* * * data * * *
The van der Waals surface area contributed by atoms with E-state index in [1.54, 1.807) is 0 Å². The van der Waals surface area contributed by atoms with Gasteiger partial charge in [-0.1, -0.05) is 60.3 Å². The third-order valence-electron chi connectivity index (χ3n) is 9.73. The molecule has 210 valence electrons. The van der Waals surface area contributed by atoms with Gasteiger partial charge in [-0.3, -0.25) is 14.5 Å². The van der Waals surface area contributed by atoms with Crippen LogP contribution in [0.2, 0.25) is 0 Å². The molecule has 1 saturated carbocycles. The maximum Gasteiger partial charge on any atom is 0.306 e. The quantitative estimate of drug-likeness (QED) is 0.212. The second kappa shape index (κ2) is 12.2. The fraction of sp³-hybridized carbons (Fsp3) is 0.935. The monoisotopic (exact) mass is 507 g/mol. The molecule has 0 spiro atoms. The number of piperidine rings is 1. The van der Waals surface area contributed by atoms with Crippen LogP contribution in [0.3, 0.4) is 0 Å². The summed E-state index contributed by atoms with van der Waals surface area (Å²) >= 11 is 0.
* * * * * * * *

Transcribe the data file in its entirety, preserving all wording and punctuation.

The van der Waals surface area contributed by atoms with E-state index in [1.54, 1.807) is 0 Å². The van der Waals surface area contributed by atoms with Gasteiger partial charge in [-0.1, -0.05) is 60.3 Å². The third-order valence-electron chi connectivity index (χ3n) is 9.73. The molecule has 210 valence electrons. The van der Waals surface area contributed by atoms with Gasteiger partial charge in [-0.3, -0.25) is 14.5 Å². The van der Waals surface area contributed by atoms with Crippen LogP contribution in [0.2, 0.25) is 0 Å². The molecule has 1 saturated carbocycles. The maximum Gasteiger partial charge on any atom is 0.306 e. The quantitative estimate of drug-likeness (QED) is 0.212. The second kappa shape index (κ2) is 12.2. The fraction of sp³-hybridized carbons (Fsp3) is 0.935. The monoisotopic (exact) mass is 507 g/mol. The molecule has 0 spiro atoms. The number of piperidine rings is 1. The van der Waals surface area contributed by atoms with Crippen LogP contribution in [0.3, 0.4) is 0 Å². The summed E-state index contributed by atoms with van der Waals surface area (Å²) >= 11 is 0.